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Steel triangle
MFA # 17.2048a


16th c. steel daggar
MFA# 16.253

A high-strength Iron alloy containing not more than 2% Carbon. Steel may also contain small amounts of Phosphorus, Sulfur, Manganese, Silicon, Aluminum, Titanium, Copper, Molybdenum, and Nickel. Small amounts of steel were made into swords and cutting implements in antiquity in Japan and India. From 1855-1875, Bessemer, Kelly, Thomas, Gilchrist, Mushet and others developed manufacturing procedures to quickly and consistently produce good quality steel from pig iron. Steel, with its strength, resilience, hardness and formability was being produced in quantities of 25 million tons a year by the end of the 19th century. It was primarily used for construction of ships, bridges, building and skyscrapers. Steel was also used for smaller items, such as knives, weapons, decoration and architectural components (grilles, doors, windows, roofing, gutters, brackets, wire cloth, cables and hardware).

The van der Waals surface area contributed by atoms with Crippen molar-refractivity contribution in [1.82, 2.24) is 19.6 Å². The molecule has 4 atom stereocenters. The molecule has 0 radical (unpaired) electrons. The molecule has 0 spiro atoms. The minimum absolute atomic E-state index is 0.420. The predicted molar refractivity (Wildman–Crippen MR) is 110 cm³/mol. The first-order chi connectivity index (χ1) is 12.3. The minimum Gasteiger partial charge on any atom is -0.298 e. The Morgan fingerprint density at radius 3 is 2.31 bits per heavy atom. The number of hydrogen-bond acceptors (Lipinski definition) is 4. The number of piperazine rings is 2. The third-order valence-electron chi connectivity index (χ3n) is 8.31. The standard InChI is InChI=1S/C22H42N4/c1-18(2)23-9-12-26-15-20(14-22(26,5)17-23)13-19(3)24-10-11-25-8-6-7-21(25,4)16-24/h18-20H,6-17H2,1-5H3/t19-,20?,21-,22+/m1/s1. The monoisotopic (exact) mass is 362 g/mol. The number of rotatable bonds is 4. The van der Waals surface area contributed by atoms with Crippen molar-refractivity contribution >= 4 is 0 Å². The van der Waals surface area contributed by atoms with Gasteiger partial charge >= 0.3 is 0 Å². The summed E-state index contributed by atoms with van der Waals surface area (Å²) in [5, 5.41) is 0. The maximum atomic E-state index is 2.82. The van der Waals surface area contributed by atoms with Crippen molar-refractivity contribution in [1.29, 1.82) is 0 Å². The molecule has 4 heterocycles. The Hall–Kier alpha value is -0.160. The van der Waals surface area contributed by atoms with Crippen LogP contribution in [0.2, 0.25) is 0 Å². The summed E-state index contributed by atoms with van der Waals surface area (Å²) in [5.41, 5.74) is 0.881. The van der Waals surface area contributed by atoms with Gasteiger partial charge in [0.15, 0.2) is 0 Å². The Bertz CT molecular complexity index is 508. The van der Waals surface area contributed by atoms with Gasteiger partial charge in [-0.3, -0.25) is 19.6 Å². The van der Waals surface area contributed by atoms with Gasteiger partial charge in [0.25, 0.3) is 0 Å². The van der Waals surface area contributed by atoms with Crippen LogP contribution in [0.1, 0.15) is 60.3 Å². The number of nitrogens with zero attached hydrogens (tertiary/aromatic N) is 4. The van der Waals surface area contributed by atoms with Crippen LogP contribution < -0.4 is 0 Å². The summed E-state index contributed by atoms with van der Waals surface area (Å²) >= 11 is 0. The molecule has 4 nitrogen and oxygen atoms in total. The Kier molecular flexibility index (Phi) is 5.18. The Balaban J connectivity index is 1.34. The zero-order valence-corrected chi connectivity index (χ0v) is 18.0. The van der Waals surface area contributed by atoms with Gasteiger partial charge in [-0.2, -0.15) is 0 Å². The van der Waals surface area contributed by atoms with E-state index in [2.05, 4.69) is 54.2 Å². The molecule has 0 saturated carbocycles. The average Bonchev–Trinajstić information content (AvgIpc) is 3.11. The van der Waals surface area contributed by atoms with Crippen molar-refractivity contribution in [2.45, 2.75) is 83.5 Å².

See also Carbon steel, Cor-Ten, and Stainless steel.

York Flats
MFA # 1981.285

Synonyms and Related Terms

acier (Fr.); Stahl (Deut.); acero (Esp.); staal (Ned.); aço (Port.)


Inhalation of dust or metal fumes is dangerous.

Additional Images

Resources and Citations

  • G.S.Brady, Materials Handbook, McGraw-Hill Book Co., New York, 1971 Comment: p. 771
  • Ralph Mayer, A Dictionary of Art Terms and Techniques, Harper and Row Publishers, New York, 1969 (also 1945 printing)
  • Thomas C. Jester (ed.), Twentieth-Century Building Materials, McGraw-Hill Companies, Washington DC, 1995
  • Tom Rowland, Noel Riley, A-Z Guide to Cleaning, Conserving and Repairing Antiques, Constable and Co., Ltd., London, 1981
  • Michael McCann, Artist Beware, Watson-Guptill Publications, New York City, 1979
  • Dictionary of Building Preservation, Ward Bucher, ed., John Wiley & Sons, Inc., New York City, 1996
  • Ivan Amato, Stuff: The Materials the World is Made of, Avon Books, New York, 1997 Comment: p. 46
  • Website address 1 Comment: Steel at